The fantasy genre is my go to, it’s my happy place, it’s comforting, exciting and magical. I spend 97.5% of my time there. But recently other books have been catching my eye. With bright, bold covers and a range of protaganists, I may be heading into a contemporary binge.
I wanted to share some of the books that have caught my attention over the last couple of months. (Chad if you are reading this, I’m writing this in October, they were all purchased before that).
Loner by Georgina Young – Set in Melbourne, Loner is a humorous and heartfelt exploration of new adulthood. Lona kills her days by sneaking into the dark room at her old art school to develop photographs. She kills her nights DJ-ing the roller disco at Planet Skate. She is in inexplicably, debilitatingly love with a bespectacled Doctor Who-obsessed former classmate, and in comfortable, platonic love with her best friend Tab. Lona works hard to portray a permanent attitude of cynicism and ennui but will her carefully constructed persona be enough to protect her from the inevitable sorrows and unexpected joys of adult life? Loner re-examines notions of social isolation experienced by young people, suggesting sometimes our own company can be a choice and not a failing.
The Surprising Power of a Good Dumpling by Wai Chim – Anna Chiu has her hands pretty full looking after her brother and sister and helping out at her dad’s restaurant, all while her mum stays in bed. Dad’s new delivery boy, Rory, is a welcome distraction and even though she knows that things aren’t right at home, she’s starting to feel like she could just be a normal teen.
But when Mum finally gets out of bed, things go from bad to worse. And as Mum’s condition worsens, Anna and her family question everything they understand about themselves and each other.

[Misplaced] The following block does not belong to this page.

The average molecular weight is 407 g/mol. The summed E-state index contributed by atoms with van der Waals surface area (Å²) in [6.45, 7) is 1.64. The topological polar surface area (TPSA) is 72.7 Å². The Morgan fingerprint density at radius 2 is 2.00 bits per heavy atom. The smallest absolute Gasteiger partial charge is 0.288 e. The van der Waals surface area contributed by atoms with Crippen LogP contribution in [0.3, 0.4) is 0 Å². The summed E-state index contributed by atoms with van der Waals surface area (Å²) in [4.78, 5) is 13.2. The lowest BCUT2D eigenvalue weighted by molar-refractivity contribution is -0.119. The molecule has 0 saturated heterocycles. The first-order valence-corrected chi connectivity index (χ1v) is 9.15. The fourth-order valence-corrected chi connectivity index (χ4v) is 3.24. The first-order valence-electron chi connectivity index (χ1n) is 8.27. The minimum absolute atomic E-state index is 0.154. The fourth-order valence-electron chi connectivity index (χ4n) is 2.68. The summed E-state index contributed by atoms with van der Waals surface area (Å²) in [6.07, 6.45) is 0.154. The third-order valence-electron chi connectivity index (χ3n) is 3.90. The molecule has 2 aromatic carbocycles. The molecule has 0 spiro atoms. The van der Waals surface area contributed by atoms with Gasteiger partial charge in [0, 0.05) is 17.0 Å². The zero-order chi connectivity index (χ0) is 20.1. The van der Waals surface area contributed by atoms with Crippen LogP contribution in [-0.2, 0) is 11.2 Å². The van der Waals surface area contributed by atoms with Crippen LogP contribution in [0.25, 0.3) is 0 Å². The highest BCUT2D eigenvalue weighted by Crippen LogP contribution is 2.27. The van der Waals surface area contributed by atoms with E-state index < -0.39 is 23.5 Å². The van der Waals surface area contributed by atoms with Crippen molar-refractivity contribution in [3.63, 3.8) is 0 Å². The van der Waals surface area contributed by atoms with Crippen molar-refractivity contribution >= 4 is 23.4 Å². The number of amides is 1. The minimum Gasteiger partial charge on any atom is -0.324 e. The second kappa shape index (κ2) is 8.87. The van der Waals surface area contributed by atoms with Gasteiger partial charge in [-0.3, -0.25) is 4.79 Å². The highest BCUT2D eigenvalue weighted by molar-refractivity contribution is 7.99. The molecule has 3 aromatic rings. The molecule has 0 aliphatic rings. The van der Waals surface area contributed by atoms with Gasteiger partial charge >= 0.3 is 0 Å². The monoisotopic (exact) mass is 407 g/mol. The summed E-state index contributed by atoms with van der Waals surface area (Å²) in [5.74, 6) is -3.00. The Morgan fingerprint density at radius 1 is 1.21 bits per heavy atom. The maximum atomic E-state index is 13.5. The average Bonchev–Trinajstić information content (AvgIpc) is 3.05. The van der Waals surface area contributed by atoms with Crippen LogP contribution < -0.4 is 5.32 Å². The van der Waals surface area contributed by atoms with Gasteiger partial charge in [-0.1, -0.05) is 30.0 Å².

A nourishing tale about the crevices of culture, mental wellness and family, and the surprising power of a good dumpling.
Please Don’t Hug Me by Kay Kerr – A funny-serious own-voices story about what happens when you stop trying to be the person other people expect you to be and give yourself a go.
Erin is looking forward to Schoolies, at least she thinks she is. But things are not going to plan. Life is getting messy, and for Erin, who is autistic, that’s a big problem. She’s lost her job at Surf Zone after an incident that clearly was not her fault. Her driving test went badly even though she followed the instructions perfectly. Her boyfriend is not turning out to be the romantic type. And she’s missing her brother, Rudy, who left almost a year ago.
But now that she’s writing letters to him, some things are beginning to make just a tiny bit of sense.
The Black Kids by Christina Hammonds Reed – This coming-of-age debut novel explores issues of race, class, and violence through the eyes of a wealthy black teenager whose family gets caught in the vortex of the 1992 Rodney King Riots. Ashley Bennett and her friends are living the charmed life. It’s the end of senior year. Everything changes one afternoon in April, when four LAPD officers are acquitted after beating a black man named Rodney King half to death. Suddenly, Ashley’s not just one of the girls. She’s one of the black kids.
As violent protests engulf LA and the city burns, Ashley tries to continue on as if life were normal. With her world splintering around her, Ashley, along with the rest of LA, is left to question who is the us? And who is the them?
None Shall Sleep by Ellie Marney – In 1982, two teenagers—serial killer survivor Emma Lewis and US Marshal candidate Travis Bell—are recruited by the FBI to interview convicted juvenile killers and provide insight and advice on cold cases. From the start, Emma and Travis develop a quick friendship, gaining information from juvenile murderers that even the FBI can’t crack. But when the team is called in to give advice on an active case—a serial killer who exclusively hunts teenagers—things begin to unravel. Working against the clock, they must turn to one of the country’s most notorious incarcerated murderers for help: teenage sociopath Simon Gutmunsson. Despite Travis’s objections, Emma becomes the conduit between Simon and the FBI team. But while Simon seems to be giving them the information they need to save lives, he’s an expert manipulator playing a very long game…and he has his sights set on Emma.
Coincidentally 4 of the authors are from Australia and 3 are set here which is cool. Have you read any of these? These are my Summer reading choices, which should I read first?